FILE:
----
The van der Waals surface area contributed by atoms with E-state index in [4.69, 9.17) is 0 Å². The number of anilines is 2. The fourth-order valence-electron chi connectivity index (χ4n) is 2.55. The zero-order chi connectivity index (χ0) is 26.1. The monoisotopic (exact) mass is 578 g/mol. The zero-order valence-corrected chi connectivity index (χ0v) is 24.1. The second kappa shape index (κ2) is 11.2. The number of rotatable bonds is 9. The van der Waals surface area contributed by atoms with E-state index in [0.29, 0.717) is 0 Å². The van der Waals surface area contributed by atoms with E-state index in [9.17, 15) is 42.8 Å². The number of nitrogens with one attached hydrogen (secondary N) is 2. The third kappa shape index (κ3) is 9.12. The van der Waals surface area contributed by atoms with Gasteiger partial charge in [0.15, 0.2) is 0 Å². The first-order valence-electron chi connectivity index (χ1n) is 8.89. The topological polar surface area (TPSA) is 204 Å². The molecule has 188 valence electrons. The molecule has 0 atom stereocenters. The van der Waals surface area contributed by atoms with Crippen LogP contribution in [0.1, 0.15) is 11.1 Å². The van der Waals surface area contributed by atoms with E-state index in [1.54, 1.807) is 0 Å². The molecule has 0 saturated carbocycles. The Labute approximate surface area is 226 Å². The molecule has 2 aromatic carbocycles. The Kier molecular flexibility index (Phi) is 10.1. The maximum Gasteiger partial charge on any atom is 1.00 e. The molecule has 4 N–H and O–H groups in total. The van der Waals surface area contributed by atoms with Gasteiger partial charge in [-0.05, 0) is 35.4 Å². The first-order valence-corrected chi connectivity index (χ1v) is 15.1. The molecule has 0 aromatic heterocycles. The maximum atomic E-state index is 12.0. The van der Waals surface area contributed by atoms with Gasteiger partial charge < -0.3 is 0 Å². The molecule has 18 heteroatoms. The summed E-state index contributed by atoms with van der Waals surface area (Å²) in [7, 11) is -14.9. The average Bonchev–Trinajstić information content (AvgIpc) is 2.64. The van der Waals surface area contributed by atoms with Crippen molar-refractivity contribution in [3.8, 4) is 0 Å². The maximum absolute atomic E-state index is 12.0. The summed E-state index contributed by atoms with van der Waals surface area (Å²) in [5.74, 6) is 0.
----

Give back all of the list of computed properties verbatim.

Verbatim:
The van der Waals surface area contributed by atoms with E-state index in [4.69, 9.17) is 0 Å². The number of anilines is 2. The fourth-order valence-electron chi connectivity index (χ4n) is 2.55. The zero-order chi connectivity index (χ0) is 26.1. The monoisotopic (exact) mass is 578 g/mol. The zero-order valence-corrected chi connectivity index (χ0v) is 24.1. The second kappa shape index (κ2) is 11.2. The number of rotatable bonds is 9. The van der Waals surface area contributed by atoms with E-state index in [0.29, 0.717) is 0 Å². The van der Waals surface area contributed by atoms with E-state index in [9.17, 15) is 42.8 Å². The number of nitrogens with one attached hydrogen (secondary N) is 2. The third kappa shape index (κ3) is 9.12. The van der Waals surface area contributed by atoms with Gasteiger partial charge in [0.15, 0.2) is 0 Å². The first-order valence-electron chi connectivity index (χ1n) is 8.89. The topological polar surface area (TPSA) is 204 Å². The molecule has 188 valence electrons. The molecule has 0 atom stereocenters. The van der Waals surface area contributed by atoms with Crippen LogP contribution in [0.1, 0.15) is 11.1 Å². The van der Waals surface area contributed by atoms with E-state index in [1.54, 1.807) is 0 Å². The molecule has 0 saturated carbocycles. The Labute approximate surface area is 226 Å². The molecule has 2 aromatic carbocycles. The Kier molecular flexibility index (Phi) is 10.1. The maximum Gasteiger partial charge on any atom is 1.00 e. The molecule has 4 N–H and O–H groups in total. The van der Waals surface area contributed by atoms with Gasteiger partial charge in [-0.05, 0) is 35.4 Å². The first-order valence-corrected chi connectivity index (χ1v) is 15.1. The molecule has 0 aromatic heterocycles. The maximum atomic E-state index is 12.0. The van der Waals surface area contributed by atoms with Gasteiger partial charge < -0.3 is 0 Å². The molecule has 18 heteroatoms. The summed E-state index contributed by atoms with van der Waals surface area (Å²) in [7, 11) is -14.9. The average Bonchev–Trinajstić information content (AvgIpc) is 2.64. The van der Waals surface area contributed by atoms with Crippen molar-refractivity contribution in [3.8, 4) is 0 Å². The maximum absolute atomic E-state index is 12.0. The summed E-state index contributed by atoms with van der Waals surface area (Å²) in [5.74, 6) is 0.